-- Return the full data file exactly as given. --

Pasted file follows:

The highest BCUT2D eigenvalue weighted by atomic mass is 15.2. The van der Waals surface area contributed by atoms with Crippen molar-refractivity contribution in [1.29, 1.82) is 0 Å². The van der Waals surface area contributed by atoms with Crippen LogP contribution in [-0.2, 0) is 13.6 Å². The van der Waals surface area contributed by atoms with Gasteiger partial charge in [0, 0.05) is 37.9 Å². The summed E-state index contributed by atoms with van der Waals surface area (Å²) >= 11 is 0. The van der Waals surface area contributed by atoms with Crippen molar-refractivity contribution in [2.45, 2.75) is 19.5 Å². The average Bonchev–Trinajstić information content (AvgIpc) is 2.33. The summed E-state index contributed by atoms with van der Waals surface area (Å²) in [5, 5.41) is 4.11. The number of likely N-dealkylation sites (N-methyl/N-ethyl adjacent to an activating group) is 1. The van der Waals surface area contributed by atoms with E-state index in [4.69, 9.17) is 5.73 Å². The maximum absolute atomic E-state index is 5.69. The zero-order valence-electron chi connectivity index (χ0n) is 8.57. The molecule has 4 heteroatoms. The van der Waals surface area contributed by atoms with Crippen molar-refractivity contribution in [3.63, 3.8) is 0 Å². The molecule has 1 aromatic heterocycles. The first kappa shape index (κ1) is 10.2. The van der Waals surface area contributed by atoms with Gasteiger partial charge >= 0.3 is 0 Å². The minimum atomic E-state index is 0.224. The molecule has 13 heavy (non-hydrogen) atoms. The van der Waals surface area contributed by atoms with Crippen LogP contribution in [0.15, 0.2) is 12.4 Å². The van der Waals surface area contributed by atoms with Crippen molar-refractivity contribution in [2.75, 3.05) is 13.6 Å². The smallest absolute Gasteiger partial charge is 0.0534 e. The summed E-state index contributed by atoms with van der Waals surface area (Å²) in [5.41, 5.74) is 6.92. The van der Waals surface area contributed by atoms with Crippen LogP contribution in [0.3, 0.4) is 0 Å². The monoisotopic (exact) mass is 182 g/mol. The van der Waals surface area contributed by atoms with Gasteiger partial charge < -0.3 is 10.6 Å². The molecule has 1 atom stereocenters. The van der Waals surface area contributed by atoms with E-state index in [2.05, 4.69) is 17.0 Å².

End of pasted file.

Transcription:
The highest BCUT2D eigenvalue weighted by atomic mass is 15.2. The van der Waals surface area contributed by atoms with Crippen molar-refractivity contribution in [1.29, 1.82) is 0 Å². The van der Waals surface area contributed by atoms with Crippen LogP contribution in [-0.2, 0) is 13.6 Å². The van der Waals surface area contributed by atoms with Gasteiger partial charge in [0, 0.05) is 37.9 Å². The summed E-state index contributed by atoms with van der Waals surface area (Å²) >= 11 is 0. The van der Waals surface area contributed by atoms with Crippen molar-refractivity contribution in [2.45, 2.75) is 19.5 Å². The average Bonchev–Trinajstić information content (AvgIpc) is 2.33. The summed E-state index contributed by atoms with van der Waals surface area (Å²) in [5, 5.41) is 4.11. The number of likely N-dealkylation sites (N-methyl/N-ethyl adjacent to an activating group) is 1. The van der Waals surface area contributed by atoms with E-state index in [4.69, 9.17) is 5.73 Å². The maximum absolute atomic E-state index is 5.69. The zero-order valence-electron chi connectivity index (χ0n) is 8.57. The molecule has 4 heteroatoms. The van der Waals surface area contributed by atoms with Crippen molar-refractivity contribution in [3.63, 3.8) is 0 Å². The molecule has 1 aromatic heterocycles. The first kappa shape index (κ1) is 10.2. The van der Waals surface area contributed by atoms with Gasteiger partial charge >= 0.3 is 0 Å². The minimum atomic E-state index is 0.224. The molecule has 13 heavy (non-hydrogen) atoms. The van der Waals surface area contributed by atoms with Crippen LogP contribution in [0.15, 0.2) is 12.4 Å². The van der Waals surface area contributed by atoms with Crippen molar-refractivity contribution in [2.75, 3.05) is 13.6 Å². The smallest absolute Gasteiger partial charge is 0.0534 e. The summed E-state index contributed by atoms with van der Waals surface area (Å²) in [5.41, 5.74) is 6.92. The van der Waals surface area contributed by atoms with Crippen LogP contribution in [0.3, 0.4) is 0 Å². The monoisotopic (exact) mass is 182 g/mol. The van der Waals surface area contributed by atoms with Gasteiger partial charge < -0.3 is 10.6 Å². The molecule has 1 atom stereocenters. The van der Waals surface area contributed by atoms with E-state index in [2.05, 4.69) is 17.0 Å².